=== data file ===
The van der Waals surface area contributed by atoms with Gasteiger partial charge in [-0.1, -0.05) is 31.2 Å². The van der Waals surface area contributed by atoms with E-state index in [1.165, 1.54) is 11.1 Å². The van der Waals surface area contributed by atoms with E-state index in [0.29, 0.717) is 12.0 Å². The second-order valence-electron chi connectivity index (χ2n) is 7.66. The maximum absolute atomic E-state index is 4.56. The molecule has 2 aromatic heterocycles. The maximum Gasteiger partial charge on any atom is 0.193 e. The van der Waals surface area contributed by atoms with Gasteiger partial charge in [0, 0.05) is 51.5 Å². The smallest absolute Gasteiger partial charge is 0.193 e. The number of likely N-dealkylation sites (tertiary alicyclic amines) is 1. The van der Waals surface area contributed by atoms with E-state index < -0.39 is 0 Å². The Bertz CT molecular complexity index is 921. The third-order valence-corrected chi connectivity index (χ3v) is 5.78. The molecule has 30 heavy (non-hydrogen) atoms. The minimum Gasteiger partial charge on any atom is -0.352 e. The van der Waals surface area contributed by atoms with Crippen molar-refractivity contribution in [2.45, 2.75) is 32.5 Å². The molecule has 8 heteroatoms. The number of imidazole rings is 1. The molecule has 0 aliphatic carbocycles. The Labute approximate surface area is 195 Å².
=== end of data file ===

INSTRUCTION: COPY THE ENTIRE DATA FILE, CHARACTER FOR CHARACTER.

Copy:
The van der Waals surface area contributed by atoms with Gasteiger partial charge in [-0.1, -0.05) is 31.2 Å². The van der Waals surface area contributed by atoms with E-state index in [1.165, 1.54) is 11.1 Å². The van der Waals surface area contributed by atoms with E-state index in [0.29, 0.717) is 12.0 Å². The second-order valence-electron chi connectivity index (χ2n) is 7.66. The maximum absolute atomic E-state index is 4.56. The molecule has 2 aromatic heterocycles. The maximum Gasteiger partial charge on any atom is 0.193 e. The van der Waals surface area contributed by atoms with Gasteiger partial charge in [0, 0.05) is 51.5 Å². The smallest absolute Gasteiger partial charge is 0.193 e. The number of likely N-dealkylation sites (tertiary alicyclic amines) is 1. The van der Waals surface area contributed by atoms with E-state index < -0.39 is 0 Å². The Bertz CT molecular complexity index is 921. The third-order valence-corrected chi connectivity index (χ3v) is 5.78. The molecule has 30 heavy (non-hydrogen) atoms. The minimum Gasteiger partial charge on any atom is -0.352 e. The van der Waals surface area contributed by atoms with Crippen molar-refractivity contribution in [2.45, 2.75) is 32.5 Å². The molecule has 8 heteroatoms. The number of imidazole rings is 1. The molecule has 0 aliphatic carbocycles. The Labute approximate surface area is 195 Å².